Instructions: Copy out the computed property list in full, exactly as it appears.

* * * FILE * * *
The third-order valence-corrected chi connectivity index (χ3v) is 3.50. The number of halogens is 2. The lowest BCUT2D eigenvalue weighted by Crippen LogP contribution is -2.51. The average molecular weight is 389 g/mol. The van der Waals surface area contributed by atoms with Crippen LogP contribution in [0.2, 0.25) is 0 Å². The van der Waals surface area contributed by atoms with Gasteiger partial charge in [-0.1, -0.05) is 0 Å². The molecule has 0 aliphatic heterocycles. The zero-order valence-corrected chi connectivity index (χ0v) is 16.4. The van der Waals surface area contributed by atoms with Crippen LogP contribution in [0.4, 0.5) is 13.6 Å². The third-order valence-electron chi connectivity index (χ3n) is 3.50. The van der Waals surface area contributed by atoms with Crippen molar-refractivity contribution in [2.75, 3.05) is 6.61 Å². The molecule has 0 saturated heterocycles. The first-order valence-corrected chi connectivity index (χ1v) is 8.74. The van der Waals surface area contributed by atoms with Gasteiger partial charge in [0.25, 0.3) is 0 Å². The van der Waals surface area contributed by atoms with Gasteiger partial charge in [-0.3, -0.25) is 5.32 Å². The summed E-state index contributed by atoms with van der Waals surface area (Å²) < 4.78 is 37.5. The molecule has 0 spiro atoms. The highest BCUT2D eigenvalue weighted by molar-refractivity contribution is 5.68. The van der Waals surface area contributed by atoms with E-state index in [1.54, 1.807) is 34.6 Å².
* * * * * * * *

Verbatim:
The third-order valence-corrected chi connectivity index (χ3v) is 3.50. The number of halogens is 2. The lowest BCUT2D eigenvalue weighted by Crippen LogP contribution is -2.51. The average molecular weight is 389 g/mol. The van der Waals surface area contributed by atoms with Crippen LogP contribution in [0.2, 0.25) is 0 Å². The van der Waals surface area contributed by atoms with Gasteiger partial charge in [-0.1, -0.05) is 0 Å². The molecule has 0 aliphatic heterocycles. The zero-order valence-corrected chi connectivity index (χ0v) is 16.4. The van der Waals surface area contributed by atoms with Crippen LogP contribution in [0.4, 0.5) is 13.6 Å². The third-order valence-electron chi connectivity index (χ3n) is 3.50. The van der Waals surface area contributed by atoms with Crippen molar-refractivity contribution in [2.75, 3.05) is 6.61 Å². The molecule has 0 saturated heterocycles. The first-order valence-corrected chi connectivity index (χ1v) is 8.74. The van der Waals surface area contributed by atoms with Gasteiger partial charge in [0.25, 0.3) is 0 Å². The van der Waals surface area contributed by atoms with Gasteiger partial charge in [-0.3, -0.25) is 5.32 Å². The summed E-state index contributed by atoms with van der Waals surface area (Å²) < 4.78 is 37.5. The molecule has 0 spiro atoms. The highest BCUT2D eigenvalue weighted by molar-refractivity contribution is 5.68. The van der Waals surface area contributed by atoms with E-state index in [1.54, 1.807) is 34.6 Å².